Child Sexual Abuse: It’s More Prevalent Than You Think

Know the signs of abuse and the common behaviors of offenders so you can protect the children in your organization.

<p>Cordelia Anderson is the founding president of the National Coalition to Prevent Child Sexual Abuse and Exploitation. <em></em></p>For coaches, giving a massage for sore muscles that is healing, appropriate and in public can be OK but not if it moves to a more sexualized touch.

CS: Is a hug appropriate?

Anderson: I’m on the side that part of the problem is we have a lot of touch-starved children, and the no-touch policies in reaction are never what we wanted. We know that children need appropriate and caring touch. If they are deprived of that, they are far more vulnerable to this kind of manipulation. When children are craving emotional and physical attention, there are very appropriate ways to do that, and it’s about meeting the child’s needs, not the adult’s.

I could be hugging somebody, and they could say ‘I’m not comfortable with that,’ and it’s important for me to say ‘OK, I heard that,’ and I stop. A child can say ‘I’m no longer comfortable with this behavior’ if it pushes their boundaries and especially if the behavior moves from appropriate to inappropriate for them.

Read the common myths about child sexual abuse.

We also need to understand that [asking someone to stop a behavior] is not easy because the person [who is being sexually inappropriate] is pretty skilled at manipulation and often has power and authority over the child.

CS: How can schools and/or parents encourage victims to come forward?

Anderson: Our discomfort in just talking about sex and sexuality is a challenge.

Very often children don’t come out and say it; they’ll hint at it. If we aren’t thinking [that child sexual abuse is a possibility], we’re not going to pick up on it. If they are talking about someone we really like and trust, we aren’t going to think anything of it.

How could such a great person [coach, teacher, minister, theatre director, choir director] also be abusing children? The reali
ty is, all of that often goes together in one package, and it is often how the person [abuser] deludes himself. They have their own distorted thinking that justifies it.

That’s hard for people because we want to believe we can see it.


Child Sexual Assault Victims Statistics

  • 1 in 4 girls and 1 in 6 boys under the age of 18 are victims of sexual abuse.(2) (Note: The accuracy of these numbers is hotly debated. Most sexual assaults on children are never reported, especially if the offender is a family member or acquaintance).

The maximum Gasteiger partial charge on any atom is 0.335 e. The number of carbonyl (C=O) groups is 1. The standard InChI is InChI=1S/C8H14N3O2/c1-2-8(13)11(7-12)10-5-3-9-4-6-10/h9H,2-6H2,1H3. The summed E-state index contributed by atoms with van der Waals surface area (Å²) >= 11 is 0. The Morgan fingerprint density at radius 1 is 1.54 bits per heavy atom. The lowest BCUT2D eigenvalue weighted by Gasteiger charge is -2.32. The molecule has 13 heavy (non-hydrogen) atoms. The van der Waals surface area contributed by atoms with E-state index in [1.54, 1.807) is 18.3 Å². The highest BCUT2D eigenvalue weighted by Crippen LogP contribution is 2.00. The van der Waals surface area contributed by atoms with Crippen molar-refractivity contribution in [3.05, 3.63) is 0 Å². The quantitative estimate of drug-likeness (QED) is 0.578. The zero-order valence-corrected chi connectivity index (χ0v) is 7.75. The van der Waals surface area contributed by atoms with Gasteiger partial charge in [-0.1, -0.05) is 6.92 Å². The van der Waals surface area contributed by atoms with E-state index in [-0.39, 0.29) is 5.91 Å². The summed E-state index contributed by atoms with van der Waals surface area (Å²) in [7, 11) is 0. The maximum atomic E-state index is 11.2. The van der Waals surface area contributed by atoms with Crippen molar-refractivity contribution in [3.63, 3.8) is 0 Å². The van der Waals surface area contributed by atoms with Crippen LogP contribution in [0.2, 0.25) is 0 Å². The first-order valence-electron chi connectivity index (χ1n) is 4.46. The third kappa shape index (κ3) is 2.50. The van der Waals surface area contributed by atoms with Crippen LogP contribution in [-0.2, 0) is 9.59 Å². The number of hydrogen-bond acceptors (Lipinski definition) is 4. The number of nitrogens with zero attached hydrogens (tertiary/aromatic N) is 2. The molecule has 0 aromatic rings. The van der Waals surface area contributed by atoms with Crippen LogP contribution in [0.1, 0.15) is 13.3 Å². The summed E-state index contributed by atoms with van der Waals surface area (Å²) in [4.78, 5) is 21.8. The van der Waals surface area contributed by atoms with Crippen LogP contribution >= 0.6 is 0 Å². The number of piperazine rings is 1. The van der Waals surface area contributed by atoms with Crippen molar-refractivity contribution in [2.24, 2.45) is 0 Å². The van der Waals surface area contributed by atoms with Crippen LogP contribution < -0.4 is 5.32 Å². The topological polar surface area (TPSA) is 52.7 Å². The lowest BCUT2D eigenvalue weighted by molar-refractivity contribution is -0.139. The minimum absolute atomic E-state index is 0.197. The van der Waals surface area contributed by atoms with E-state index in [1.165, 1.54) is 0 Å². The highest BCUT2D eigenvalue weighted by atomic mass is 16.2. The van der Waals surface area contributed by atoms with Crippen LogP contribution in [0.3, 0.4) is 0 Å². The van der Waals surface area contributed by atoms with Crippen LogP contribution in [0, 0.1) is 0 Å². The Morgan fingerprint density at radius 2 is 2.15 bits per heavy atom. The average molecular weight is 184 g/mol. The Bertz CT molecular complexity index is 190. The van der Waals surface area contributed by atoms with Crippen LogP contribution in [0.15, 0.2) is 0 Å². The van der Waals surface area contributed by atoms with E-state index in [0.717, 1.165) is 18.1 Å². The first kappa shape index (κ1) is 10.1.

• The median age for reporting abuse is 9(2)
  • 20% of victims are under age eight(2)
  • Children tell of their abuse an average of nine times before someone believes them(3)
  • Only 1 in 3 victims will tell anyone about the abuse(4)
  • Juveniles (youth ages 17 and younger) make up 12% of all crime victims known to police, including 71% of all sex crime victims(5)
  • Youth who are emotionally insecure, needy and unsupported may be more vulnerable to the attentions of offenders(7)

Who Are Child Sexual Assault Perpetrators?

  • 90% are male(1)
  • Approximately a third (29-41%) are juveniles. Among adult perpetrators, young adults who are under the age of 30 are overrepresented.(1)
  • Half of offenders are acquaintances, and family members constitute a quarter to a third of offenders(1)
  • Strangers make up the smallest group of offenders (from 7% to 25%(1)
  • Perpetrators are often drawn to settings where they can gain easy access to children, such as sports leagues, clubs and schools(2)
  • Child abusers have an average of 76 victims whereas a rapist has an average of seven victims.(6)
  • An average serial child molester may have as many as 400 victims in his lifetime.(8)

(1)Crimes Against Children Research Center
(2)Darkness to Light
(3)U.S. Conference of Catholic Bishops
(4)National Center for Missing & Exploited Children
(5)U.S. Department of Justice
(6)The Abel and Harlow Child Molestation Prevention Study
(7)Child Sexual Abuse: New Theory & Research (Finkelhor D.)
(8)Child Sexual Abuse Prevention: What Offenders Tell Us

About the Author

Robin Hattersley Gray
Contact:

Robin has been covering the security and campus law enforcement industries since 1998 and is a specialist in school, university and hospital security, public safety and emergency management, as well as emerging technologies and systems integration. She joined CS in 2005 and has authored award-winning editorial on campus law enforcement and security funding, officer recruitment and retention, access control, IP video, network integration, event management, crime trends, the Clery Act, Title IX compliance, sexual assault, dating abuse, emergency communications, incident management software and more. Robin has been featured on national and local media outlets and was formerly associate editor for the trade publication Security Sales & Integration. She obtained her undergraduate degree in history from California State University, Long Beach.

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